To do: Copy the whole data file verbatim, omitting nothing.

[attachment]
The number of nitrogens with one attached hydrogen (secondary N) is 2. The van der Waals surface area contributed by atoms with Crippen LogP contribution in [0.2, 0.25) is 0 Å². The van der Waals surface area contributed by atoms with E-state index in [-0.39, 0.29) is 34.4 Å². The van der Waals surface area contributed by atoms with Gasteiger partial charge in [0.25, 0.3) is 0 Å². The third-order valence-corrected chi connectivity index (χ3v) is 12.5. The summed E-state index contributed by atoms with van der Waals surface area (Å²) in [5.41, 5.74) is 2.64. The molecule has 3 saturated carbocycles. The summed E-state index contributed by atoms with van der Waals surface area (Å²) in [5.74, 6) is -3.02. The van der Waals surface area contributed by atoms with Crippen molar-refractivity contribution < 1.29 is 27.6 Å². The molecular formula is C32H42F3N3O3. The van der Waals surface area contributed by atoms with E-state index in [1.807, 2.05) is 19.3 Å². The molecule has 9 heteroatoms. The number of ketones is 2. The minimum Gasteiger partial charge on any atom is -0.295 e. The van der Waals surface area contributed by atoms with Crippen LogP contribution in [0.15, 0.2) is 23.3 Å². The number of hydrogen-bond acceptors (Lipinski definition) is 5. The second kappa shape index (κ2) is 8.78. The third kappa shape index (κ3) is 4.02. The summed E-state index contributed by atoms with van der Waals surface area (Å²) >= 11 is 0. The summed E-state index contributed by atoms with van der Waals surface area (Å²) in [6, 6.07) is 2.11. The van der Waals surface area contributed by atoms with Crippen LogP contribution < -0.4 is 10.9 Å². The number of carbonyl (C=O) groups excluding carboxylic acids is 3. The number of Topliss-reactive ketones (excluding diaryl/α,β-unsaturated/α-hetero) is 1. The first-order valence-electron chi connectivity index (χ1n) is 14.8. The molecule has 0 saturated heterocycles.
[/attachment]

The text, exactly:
The number of nitrogens with one attached hydrogen (secondary N) is 2. The van der Waals surface area contributed by atoms with Crippen LogP contribution in [0.2, 0.25) is 0 Å². The van der Waals surface area contributed by atoms with E-state index in [-0.39, 0.29) is 34.4 Å². The van der Waals surface area contributed by atoms with Gasteiger partial charge in [0.25, 0.3) is 0 Å². The third-order valence-corrected chi connectivity index (χ3v) is 12.5. The summed E-state index contributed by atoms with van der Waals surface area (Å²) in [5.41, 5.74) is 2.64. The molecule has 3 saturated carbocycles. The summed E-state index contributed by atoms with van der Waals surface area (Å²) in [5.74, 6) is -3.02. The van der Waals surface area contributed by atoms with Crippen molar-refractivity contribution < 1.29 is 27.6 Å². The molecular formula is C32H42F3N3O3. The van der Waals surface area contributed by atoms with E-state index in [1.807, 2.05) is 19.3 Å². The molecule has 9 heteroatoms. The number of ketones is 2. The minimum Gasteiger partial charge on any atom is -0.295 e. The van der Waals surface area contributed by atoms with Crippen LogP contribution in [0.15, 0.2) is 23.3 Å². The number of hydrogen-bond acceptors (Lipinski definition) is 5. The second kappa shape index (κ2) is 8.78. The third kappa shape index (κ3) is 4.02. The summed E-state index contributed by atoms with van der Waals surface area (Å²) >= 11 is 0. The summed E-state index contributed by atoms with van der Waals surface area (Å²) in [6, 6.07) is 2.11. The van der Waals surface area contributed by atoms with Crippen LogP contribution < -0.4 is 10.9 Å². The number of carbonyl (C=O) groups excluding carboxylic acids is 3. The number of Topliss-reactive ketones (excluding diaryl/α,β-unsaturated/α-hetero) is 1. The first-order valence-electron chi connectivity index (χ1n) is 14.8. The molecule has 0 saturated heterocycles.